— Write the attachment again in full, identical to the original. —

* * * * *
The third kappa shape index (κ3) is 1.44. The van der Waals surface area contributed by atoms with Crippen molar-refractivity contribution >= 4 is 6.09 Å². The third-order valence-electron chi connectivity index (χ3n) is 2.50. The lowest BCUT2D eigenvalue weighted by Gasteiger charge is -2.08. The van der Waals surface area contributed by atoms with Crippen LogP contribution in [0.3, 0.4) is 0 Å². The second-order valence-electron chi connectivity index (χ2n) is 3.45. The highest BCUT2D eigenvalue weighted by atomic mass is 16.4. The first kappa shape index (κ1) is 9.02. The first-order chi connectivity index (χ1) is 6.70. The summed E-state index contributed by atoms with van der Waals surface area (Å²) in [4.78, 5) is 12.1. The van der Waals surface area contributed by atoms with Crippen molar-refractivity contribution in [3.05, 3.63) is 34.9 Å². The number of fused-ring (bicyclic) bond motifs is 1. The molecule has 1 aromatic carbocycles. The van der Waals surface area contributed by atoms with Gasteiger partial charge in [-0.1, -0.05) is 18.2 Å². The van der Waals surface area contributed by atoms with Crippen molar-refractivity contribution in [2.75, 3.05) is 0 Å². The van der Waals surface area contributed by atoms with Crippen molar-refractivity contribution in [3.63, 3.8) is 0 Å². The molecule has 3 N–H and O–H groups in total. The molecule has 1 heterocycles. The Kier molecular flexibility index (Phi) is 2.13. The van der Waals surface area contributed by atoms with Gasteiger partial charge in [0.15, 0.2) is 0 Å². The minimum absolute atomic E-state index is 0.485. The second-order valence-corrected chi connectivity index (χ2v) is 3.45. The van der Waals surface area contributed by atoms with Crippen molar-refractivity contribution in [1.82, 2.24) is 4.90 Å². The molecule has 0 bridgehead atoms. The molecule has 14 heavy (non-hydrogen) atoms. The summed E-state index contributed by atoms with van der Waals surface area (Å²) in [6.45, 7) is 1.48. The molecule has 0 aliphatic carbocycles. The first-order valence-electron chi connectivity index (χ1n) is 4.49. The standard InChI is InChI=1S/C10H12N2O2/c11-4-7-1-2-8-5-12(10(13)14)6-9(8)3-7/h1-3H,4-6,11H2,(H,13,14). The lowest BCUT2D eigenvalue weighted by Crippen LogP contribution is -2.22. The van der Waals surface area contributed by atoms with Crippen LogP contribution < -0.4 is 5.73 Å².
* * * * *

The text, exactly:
The third kappa shape index (κ3) is 1.44. The van der Waals surface area contributed by atoms with Crippen molar-refractivity contribution >= 4 is 6.09 Å². The third-order valence-electron chi connectivity index (χ3n) is 2.50. The lowest BCUT2D eigenvalue weighted by Gasteiger charge is -2.08. The van der Waals surface area contributed by atoms with Crippen LogP contribution in [0.3, 0.4) is 0 Å². The second-order valence-electron chi connectivity index (χ2n) is 3.45. The highest BCUT2D eigenvalue weighted by atomic mass is 16.4. The first kappa shape index (κ1) is 9.02. The first-order chi connectivity index (χ1) is 6.70. The summed E-state index contributed by atoms with van der Waals surface area (Å²) in [4.78, 5) is 12.1. The van der Waals surface area contributed by atoms with Crippen molar-refractivity contribution in [3.05, 3.63) is 34.9 Å². The number of fused-ring (bicyclic) bond motifs is 1. The molecule has 1 aromatic carbocycles. The van der Waals surface area contributed by atoms with Gasteiger partial charge in [-0.1, -0.05) is 18.2 Å². The van der Waals surface area contributed by atoms with Crippen molar-refractivity contribution in [2.75, 3.05) is 0 Å². The van der Waals surface area contributed by atoms with Crippen molar-refractivity contribution in [3.63, 3.8) is 0 Å². The molecule has 3 N–H and O–H groups in total. The molecule has 1 heterocycles. The Kier molecular flexibility index (Phi) is 2.13. The van der Waals surface area contributed by atoms with Gasteiger partial charge in [0.15, 0.2) is 0 Å². The minimum absolute atomic E-state index is 0.485. The second-order valence-corrected chi connectivity index (χ2v) is 3.45. The van der Waals surface area contributed by atoms with Crippen molar-refractivity contribution in [1.82, 2.24) is 4.90 Å². The molecule has 0 bridgehead atoms. The molecule has 14 heavy (non-hydrogen) atoms. The summed E-state index contributed by atoms with van der Waals surface area (Å²) in [6.45, 7) is 1.48. The molecule has 0 aliphatic carbocycles. The first-order valence-electron chi connectivity index (χ1n) is 4.49. The standard InChI is InChI=1S/C10H12N2O2/c11-4-7-1-2-8-5-12(10(13)14)6-9(8)3-7/h1-3H,4-6,11H2,(H,13,14). The lowest BCUT2D eigenvalue weighted by Crippen LogP contribution is -2.22. The van der Waals surface area contributed by atoms with Crippen LogP contribution < -0.4 is 5.73 Å².